It comes with a heavy heart that I have to confirm that today, Fife Labour and Fife Council’s 3 Independent councillors voted to close 16 libraries, with no exception to Glenwood Library.
The SNP’s amendment, to the Labour-led administration motion, asked for an extension of 1 year to be given to 14 of the 16 libraries facing closure. This 1 year would allow communities to develop and propose alternative delivery models in a fair way, not the rushed, back of a fag packet method that Fife Labour are forcing on them.
In addition to that, our group proposed that a solution be looked into to find a way to keep Abbeyview and Glenwood Library open in their current forms.
Unfortunately, the Labour/Independent councillors didn’t support this either.
I tried my hardest, along with all my colleagues, to save Glenwood Library, and I know today’s decision will have a huge impact on a lot of people’s lives.
However, I will now be ensuring that I work with the community over the next year to make sure that the best alternative delivery model is proposed and then adopted for the people of Glenrothes West and Kinglassie.
(Below, you will find my speech that I gave to full council).
“As I stand here today, I feel somewhat bemused by the position we are in.
We are all sitting in the Kingdom, only 20 miles away from the birth place of Andrew Carnegie – the father of the Free Library.
The very man who said:
“A library outranks any other one thing a community can do to benefit its people. It is a never failing spring in the desert.”
For me, libraries are not businesses to be judged on their economic value. They are community and cultural centres, places where people can learn, meet and grow.
Their value may be harder to ascertain, but it is no less real.
Provost, even though it has now been some months since the results of the consultation were announced, I am still trying to understand how the list of libraries to close was compiled.
In a recent publication by Fife Labour, where they desperately try to defend the indefensible, it states that:
“The decision to review library provision was made on the basis of sustainability. The libraries identified for closure were in most cases not being used significantly by the public”.
However, for me, this reasoning doesn’t quite add up.
Fife Cultural Trust recently published their annual report – which is for 2014/15. And, it will be no surprise that the part I found most interesting was the Libraries Performance section.
Given that the administration has been telling everyone that “the libraries identified for closure were in most cases not being used significantly by the public”, then I hope you can all understand why I was shocked to learn that Glenwood Library was the 8th most visited library in 2014/15, with over 58 thousand visitors.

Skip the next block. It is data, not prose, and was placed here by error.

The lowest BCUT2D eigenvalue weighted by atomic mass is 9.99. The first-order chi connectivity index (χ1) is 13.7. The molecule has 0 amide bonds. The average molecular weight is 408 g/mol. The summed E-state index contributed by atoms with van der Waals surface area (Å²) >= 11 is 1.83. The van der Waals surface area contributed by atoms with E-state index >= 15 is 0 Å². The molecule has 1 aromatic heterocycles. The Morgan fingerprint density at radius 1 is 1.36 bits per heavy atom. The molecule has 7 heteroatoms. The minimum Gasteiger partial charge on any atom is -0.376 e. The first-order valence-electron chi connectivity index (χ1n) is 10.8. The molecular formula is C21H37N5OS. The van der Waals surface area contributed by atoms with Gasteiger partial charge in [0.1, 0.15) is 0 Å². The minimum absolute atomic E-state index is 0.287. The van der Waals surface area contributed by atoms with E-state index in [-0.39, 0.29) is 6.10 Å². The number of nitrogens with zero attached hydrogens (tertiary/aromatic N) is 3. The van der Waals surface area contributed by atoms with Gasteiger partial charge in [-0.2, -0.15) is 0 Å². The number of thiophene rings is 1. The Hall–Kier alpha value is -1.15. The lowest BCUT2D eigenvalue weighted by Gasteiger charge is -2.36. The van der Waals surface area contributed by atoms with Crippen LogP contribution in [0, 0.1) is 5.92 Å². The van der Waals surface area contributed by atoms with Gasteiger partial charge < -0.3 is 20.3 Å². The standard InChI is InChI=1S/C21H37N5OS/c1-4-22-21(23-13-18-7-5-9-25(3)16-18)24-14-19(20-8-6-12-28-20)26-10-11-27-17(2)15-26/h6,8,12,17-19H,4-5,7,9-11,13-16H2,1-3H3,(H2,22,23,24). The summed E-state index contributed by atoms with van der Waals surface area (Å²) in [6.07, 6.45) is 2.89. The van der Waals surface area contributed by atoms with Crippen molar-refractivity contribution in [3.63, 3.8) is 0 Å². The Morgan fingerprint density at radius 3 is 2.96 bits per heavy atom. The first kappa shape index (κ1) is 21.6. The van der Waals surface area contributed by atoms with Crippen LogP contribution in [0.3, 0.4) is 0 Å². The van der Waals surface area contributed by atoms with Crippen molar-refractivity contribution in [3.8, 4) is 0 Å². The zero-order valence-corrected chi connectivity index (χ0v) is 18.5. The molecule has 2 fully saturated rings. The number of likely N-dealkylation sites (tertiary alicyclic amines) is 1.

That’s 8th out of 51 libraries. And that was with a 7% increase in visitors from the previous year.
I know this library all too well, and I know the great facilities that it holds. Like a lot of other people, my partner, who is currently studying for a PhD, uses Glenwood on a regular basis.
It is the only library in the Glenrothes area that has a zone for silent study: which is the area Cllr Bill Brown has just proposed is removed. So, if the ill thought out plans of the administration come to fruition and this service closes, where will youngsters go to complete homework? Where will college or university students go to quietly carry out research? Where will there be for people investigating their family history, or for those who simply want to sit and read a newspaper?
Therefore, unlike the motion put forward today by the administration, I strongly believe the current delivery model for Glenwood library is working. The statistics, published by FCT, shows this.
I want to see this facility really being saved, not the responsibility being pushed on to the community. A community that has only recently lost a local primary school.
What Glenwood library needs is investment, not cuts.
One quarter of our children in Glenrothes West and Kinglassie are living in poverty.
Only 33.6% of Ward 14 schools leavers go into Higher Education.
Libraries can play a key role in our fight against poverty. They are gateways to learning, and learning is a pathway out of poverty.
Now, if my earlier quote from Andrew Carnegie was a bit high-brow for some, then maybe something from Dr Seuss is more suitable:
“The more that you read, the more things you know. The more that you learn the more places you’ll go.”